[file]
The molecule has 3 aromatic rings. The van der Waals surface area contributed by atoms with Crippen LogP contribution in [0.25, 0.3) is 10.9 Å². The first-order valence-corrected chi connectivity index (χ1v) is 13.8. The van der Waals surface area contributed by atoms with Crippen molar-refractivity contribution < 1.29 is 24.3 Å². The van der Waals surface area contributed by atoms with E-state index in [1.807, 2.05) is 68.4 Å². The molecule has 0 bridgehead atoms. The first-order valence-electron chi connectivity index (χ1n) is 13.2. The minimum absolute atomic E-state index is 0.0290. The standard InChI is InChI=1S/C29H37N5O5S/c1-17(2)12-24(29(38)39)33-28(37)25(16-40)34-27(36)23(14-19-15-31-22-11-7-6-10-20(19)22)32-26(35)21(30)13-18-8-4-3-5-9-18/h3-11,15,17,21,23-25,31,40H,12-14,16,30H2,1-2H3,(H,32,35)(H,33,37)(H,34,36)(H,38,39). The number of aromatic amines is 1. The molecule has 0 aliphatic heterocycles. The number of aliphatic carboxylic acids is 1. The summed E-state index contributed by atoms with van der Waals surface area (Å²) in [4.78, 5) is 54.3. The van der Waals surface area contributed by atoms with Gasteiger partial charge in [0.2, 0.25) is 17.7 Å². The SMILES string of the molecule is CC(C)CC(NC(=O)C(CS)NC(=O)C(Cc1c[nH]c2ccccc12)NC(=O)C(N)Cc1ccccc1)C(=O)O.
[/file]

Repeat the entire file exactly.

The molecule has 3 aromatic rings. The van der Waals surface area contributed by atoms with Crippen LogP contribution in [0.25, 0.3) is 10.9 Å². The first-order valence-corrected chi connectivity index (χ1v) is 13.8. The van der Waals surface area contributed by atoms with Crippen molar-refractivity contribution < 1.29 is 24.3 Å². The van der Waals surface area contributed by atoms with E-state index in [1.807, 2.05) is 68.4 Å². The molecule has 0 bridgehead atoms. The first-order valence-electron chi connectivity index (χ1n) is 13.2. The minimum absolute atomic E-state index is 0.0290. The standard InChI is InChI=1S/C29H37N5O5S/c1-17(2)12-24(29(38)39)33-28(37)25(16-40)34-27(36)23(14-19-15-31-22-11-7-6-10-20(19)22)32-26(35)21(30)13-18-8-4-3-5-9-18/h3-11,15,17,21,23-25,31,40H,12-14,16,30H2,1-2H3,(H,32,35)(H,33,37)(H,34,36)(H,38,39). The number of aromatic amines is 1. The molecule has 0 aliphatic heterocycles. The number of aliphatic carboxylic acids is 1. The summed E-state index contributed by atoms with van der Waals surface area (Å²) in [4.78, 5) is 54.3. The van der Waals surface area contributed by atoms with Gasteiger partial charge in [0.2, 0.25) is 17.7 Å². The SMILES string of the molecule is CC(C)CC(NC(=O)C(CS)NC(=O)C(Cc1c[nH]c2ccccc12)NC(=O)C(N)Cc1ccccc1)C(=O)O.